At this point last time, it seemed that I'd never get to the finish line. Yet this year, I kept on running. More and more people walking. My hamstrings were tired but yet I kept pushing. I heard some self doubt creep into my brain, and I pictured myself doing burpees in the middle of Michigan Avenue. At mile 23. Seriously? I chuckled to myself. At mile 23.
By mile 24, I could see the jumbotron at the turn to the finish on Roosevelt Rd. I knew it was 2 miles away, but still. I could see it. Unfortunately, my Garmin died at mile 24. I was told that this model had 4 hours of battery and that was not an exaggeration! Oh well...That made me laugh too. On a more serious note, I tried not to let the sight of more and more runners walking, and some lying on the ground affect me.
Instead, I let my music carry me home. Eminem came on, rapping Till I Collapse: "but you gotta search within you, you gotta find that inner strength, and pull that shit out of you and get that motivation not to give up, and not be a quitter no matter how bad you wanna just fall flat on your face and collapse..."--seriously, that should have been blasting from loudspeakers this at this point for all those runners walking and laying on the ground. I don't know, but it worked for me. This song was followed by Rage at the Machine singing "Killing in the Name of" ("f-no I won't do what you told me"). Talk about powerful. And motivational. There was no way I was stopping. Hamstrings, shut up!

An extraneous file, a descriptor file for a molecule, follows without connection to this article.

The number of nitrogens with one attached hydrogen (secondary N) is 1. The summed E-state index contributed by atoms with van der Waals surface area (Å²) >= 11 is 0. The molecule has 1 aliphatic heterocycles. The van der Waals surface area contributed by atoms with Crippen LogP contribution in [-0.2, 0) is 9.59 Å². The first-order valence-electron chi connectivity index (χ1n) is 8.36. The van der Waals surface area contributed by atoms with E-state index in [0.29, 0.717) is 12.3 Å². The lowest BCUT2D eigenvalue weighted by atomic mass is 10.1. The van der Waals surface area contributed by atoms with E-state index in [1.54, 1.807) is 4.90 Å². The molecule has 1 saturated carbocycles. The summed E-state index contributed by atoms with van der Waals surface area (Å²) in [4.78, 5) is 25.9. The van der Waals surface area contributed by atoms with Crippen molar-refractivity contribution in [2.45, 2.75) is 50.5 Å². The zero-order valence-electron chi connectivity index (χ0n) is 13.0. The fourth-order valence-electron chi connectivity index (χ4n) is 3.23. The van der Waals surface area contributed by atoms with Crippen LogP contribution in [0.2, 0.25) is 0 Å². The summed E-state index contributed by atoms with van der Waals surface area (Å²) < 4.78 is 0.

As I hit mile 26, my favorite running song, by Noel Gallagher (formerly of Oasis) singing "A Simple Game of Genius" came on. The coincidence of my favorite running song, singing me to the finish line, was not lost on me. I plodded up that hill on Roosevelt Rd, towards the curve that I knew would take me into the finish chutes. The final approach was lined with medical personnel. Guess that's what you see when you finish faster than 5:26...
I crossed the finish line in 4:17:55. Mylar blanket around my back, medal over my head, I headed towards the food, called my husband, and then Zuly. While I was talking with Zuly, I stood up on my tippy toes to get some food, and my legs froze up. I couldn't stand on my feet, they were completely rigid. What a weird feeling!!!! I started to fall backwards, and someone thankfully caught me. The police came over and another person came with a wheelchair. I kept telling them I was fine, it was just leg cramps, but they wheeled me to the medical tent. Poor Zuly, on the phone still, asking me if I was ok! I told her I was fine, and I'd call her back.